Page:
Internet Security Basics, Part 3: Passwords and MFA | News

While Microsoft and other companies have been trying to move us into a “passwordless future” for years, passwords and all their hassles are the current reality.

So put on a happy face and learn to love secure passwords because that’s what it takes to stay safe on the web.

So, what makes for a strong password?

First, we should forget old password advice from twenty years ago, such as: (1) passwords only need to be eight characters long. Not true; has not been true for a long time; (2) “My password must be something I can remember.” No that is not allowed; we don’t have to remember our passwords. We have computer programs, such as password managers and browsers, to remember them for us. Even a well-hidden notebook or piece of paper can be a viable password repository; (3) it’s okay to use the same password for all my accounts, as long as it’s complicated with uppercase, lowercase, numbers, and symbols.

Not true, has never been true. If a bad guy knows your password, and it’s the same for all your accounts, he can access all your accounts, no matter how complicated you made it. Strong passwords are long.

They contain many characters. This is the rule that annoys people the most, because they think they can’t remember a long password when they really don’t need to. See number 2 above.

You also need unique passwords for every account you have, whether you think it’s an important account or not. See number 3 above.

There are only two ways to store your passwords: (1) using a password manager, such as Dashlane, or (2) in a notebook hidden in your house. Be sure to date each password, be precise in how you write it, and note which account it is for.

Uppercase, lowercase, numbers, and special characters are fine, but it’s the length that makes a password stronger, not the complexity. You can use a “passphrase” made up of real words if you wish.

It should be at least five words, and again, the longer the better. Add a number and a special character to make it even stronger. Do you want minimum security or maximum security?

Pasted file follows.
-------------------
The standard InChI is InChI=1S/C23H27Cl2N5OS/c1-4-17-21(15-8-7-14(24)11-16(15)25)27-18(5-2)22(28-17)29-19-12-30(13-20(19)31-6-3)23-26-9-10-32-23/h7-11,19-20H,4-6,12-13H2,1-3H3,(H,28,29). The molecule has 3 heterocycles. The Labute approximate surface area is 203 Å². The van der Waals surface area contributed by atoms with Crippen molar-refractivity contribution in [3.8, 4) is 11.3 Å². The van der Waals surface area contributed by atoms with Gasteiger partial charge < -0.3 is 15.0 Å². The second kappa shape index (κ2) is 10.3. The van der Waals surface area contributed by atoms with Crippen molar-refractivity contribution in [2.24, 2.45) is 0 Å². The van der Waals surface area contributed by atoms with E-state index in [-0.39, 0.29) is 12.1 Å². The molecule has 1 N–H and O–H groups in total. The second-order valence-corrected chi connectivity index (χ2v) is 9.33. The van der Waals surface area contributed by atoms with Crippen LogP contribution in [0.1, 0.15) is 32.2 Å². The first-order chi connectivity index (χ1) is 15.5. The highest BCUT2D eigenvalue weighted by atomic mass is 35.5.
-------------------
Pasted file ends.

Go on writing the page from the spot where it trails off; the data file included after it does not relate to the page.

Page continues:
Passphrases also shouldn’t be a sentence that makes sense, like “Mary had a lamb” or “Previous football was number one.” It should be more like “bucketTrainer antenna paperjack.”

You could remember that if you had to, and it’s a whopping 27 characters long, but luckily we have password managers and notebooks to remember things for us. Dashlane (www.dashlane.com), KeePass (keepass.info), and Password Safe (pwsafe.org) are all good choices for free password managers.

Two-factor authentication (2FA) and multi-factor authentication (MFA) are terms that describe the same thing: a way of presenting additional evidence (called “factors”) to prove that you are who you say you are when you try to sign into an online service.

Factors include something you have (such as a bank card), something you know (such as a password or PIN), something you are (biometrics, such as a fingerprint or other physical identifier unique to you), and somewhere where you are (such as connected to a specific network or location information such as GPS).

The old username/password model uses only one “factor”, which is the password. One reason for having a different “factor” is that so many password databases have been hacked and exposed to anyone who wants to look.

Some people are also guilty of using weak, easy-to-guess passwords that they never change. Yet another reason to need another “factor” is that too many people use the same password for all their accounts.

Having more factors makes it harder for the wrong person to access an account.

It is important that everyone starts using MFA/2FA as soon as possible. We have too much to lose and too many internet crooks out there willing to help us.

For more information visit davemoorecomputers.comsearch for MFA and read the three columns there on the topic.

Next week: security questions.

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